Although these promising in vitro results might not fully translate in vivo due to potential competition for CRBN occupancy and the modulation of affinity and binding kinetics of ZF motifs to CRBN by the drug, this comprehensive study by Dr. Sievers and colleagues significantly enhanced our understanding of thalidomide-CRBN–mediated protein degradation and introduced novel target proteins for thalidomide therapy. These results pave the way for the expansion of both, IMiD indications across different cancers or diseases, and IMiD utility in the treatment of MM itself, while they offer a solution to targeting undruggable transcription factors, which can expand the list of existing drug targets and pathways and improve patient outcomes.


  1. Pushpakom S, Iorio F, Escott KJ, et al. Drug repurposing: progress, challenges and recommendations. Nat Rev Drug Discov. 2018;doi: 10.1038/nrd.2018.168. [Epub ahead of print].
  2. Rajkumar SV. Multiple myeloma: 2011 update on diagnosis, risk-stratification, and management. Am J Hematol. 2011;86:57-65.
  3. Landgren O. Monoclonal gammopathy of undetermined significance and smoldering multiple myeloma: biological insights and early treatment strategies. Hematology Am Soc Hematol Educ Program. 2013;2013:478-487.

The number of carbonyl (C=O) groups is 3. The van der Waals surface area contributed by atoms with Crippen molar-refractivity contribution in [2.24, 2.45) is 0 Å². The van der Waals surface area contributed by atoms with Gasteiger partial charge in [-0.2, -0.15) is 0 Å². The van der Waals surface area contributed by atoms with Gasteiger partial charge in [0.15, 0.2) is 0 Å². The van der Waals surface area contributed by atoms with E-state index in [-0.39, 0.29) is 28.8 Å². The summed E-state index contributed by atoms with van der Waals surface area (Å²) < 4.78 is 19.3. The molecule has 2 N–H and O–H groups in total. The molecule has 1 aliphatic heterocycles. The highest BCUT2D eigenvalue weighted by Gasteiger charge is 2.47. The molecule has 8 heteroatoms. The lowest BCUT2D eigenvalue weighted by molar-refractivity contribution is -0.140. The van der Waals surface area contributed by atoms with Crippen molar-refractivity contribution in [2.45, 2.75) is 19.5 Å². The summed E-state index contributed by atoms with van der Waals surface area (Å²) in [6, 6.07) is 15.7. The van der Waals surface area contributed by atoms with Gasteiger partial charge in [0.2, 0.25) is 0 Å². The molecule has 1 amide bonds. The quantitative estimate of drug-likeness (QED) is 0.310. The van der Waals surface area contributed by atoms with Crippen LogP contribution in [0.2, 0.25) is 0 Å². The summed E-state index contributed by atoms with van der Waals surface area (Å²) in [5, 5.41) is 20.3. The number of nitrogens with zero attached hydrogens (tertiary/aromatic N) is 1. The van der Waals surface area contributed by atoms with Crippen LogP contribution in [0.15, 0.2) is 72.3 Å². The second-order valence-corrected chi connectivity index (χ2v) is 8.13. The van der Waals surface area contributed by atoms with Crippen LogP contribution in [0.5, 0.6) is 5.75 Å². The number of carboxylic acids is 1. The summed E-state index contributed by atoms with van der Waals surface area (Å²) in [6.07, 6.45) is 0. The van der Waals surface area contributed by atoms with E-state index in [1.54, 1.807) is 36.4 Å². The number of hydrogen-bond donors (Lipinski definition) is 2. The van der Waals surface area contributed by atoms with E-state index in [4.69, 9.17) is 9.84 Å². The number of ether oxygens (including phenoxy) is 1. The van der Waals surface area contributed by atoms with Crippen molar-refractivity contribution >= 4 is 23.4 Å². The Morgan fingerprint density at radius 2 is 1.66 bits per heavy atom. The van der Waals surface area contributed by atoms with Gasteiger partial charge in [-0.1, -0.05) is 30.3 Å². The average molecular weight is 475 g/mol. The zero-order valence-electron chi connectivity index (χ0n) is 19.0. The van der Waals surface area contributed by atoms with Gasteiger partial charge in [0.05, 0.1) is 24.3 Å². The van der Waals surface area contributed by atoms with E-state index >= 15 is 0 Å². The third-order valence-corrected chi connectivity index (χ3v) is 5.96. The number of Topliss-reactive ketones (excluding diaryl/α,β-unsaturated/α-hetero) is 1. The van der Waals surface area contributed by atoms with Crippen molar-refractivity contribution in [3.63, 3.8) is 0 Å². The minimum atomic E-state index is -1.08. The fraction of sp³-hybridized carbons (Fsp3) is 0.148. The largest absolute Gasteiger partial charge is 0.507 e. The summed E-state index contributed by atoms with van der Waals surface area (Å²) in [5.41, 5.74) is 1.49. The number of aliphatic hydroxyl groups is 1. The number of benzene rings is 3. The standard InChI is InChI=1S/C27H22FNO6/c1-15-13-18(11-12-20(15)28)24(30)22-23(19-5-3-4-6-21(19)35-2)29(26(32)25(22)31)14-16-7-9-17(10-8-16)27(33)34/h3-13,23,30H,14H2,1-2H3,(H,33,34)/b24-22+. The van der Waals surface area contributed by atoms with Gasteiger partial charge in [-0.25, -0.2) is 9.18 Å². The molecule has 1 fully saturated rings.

4. Stewart AK, Rajkumar SV, Dimopoulos MA, et al. Carfilzomib, lenalidomide, and dexamethasone for relapsed multiple myeloma. N Engl J Med. 2015;372:142-152.
  5. Lu G, Middleton RE, Sun H, et al. The myeloma drug lenalidomide promotes the cereblon-dependent destruction of Ikaros proteins. Science. 2014;343:305-309.
  6. Fischer S, Böhm K, Lydeard JR, et al. Structure of the DDB1-CRBN E3 ubiquitin ligase in complex with thalidomide. Nature. 2014;512:49-53.

Conflict of Interests

Dr. Rahmat and Dr. Sklavenitis-Pistofidis indicated no relevant conflicts of interest. Dr. Ghobrial serves on advisory boards at Celgene, Takeda, Janssen, and BMS. back to top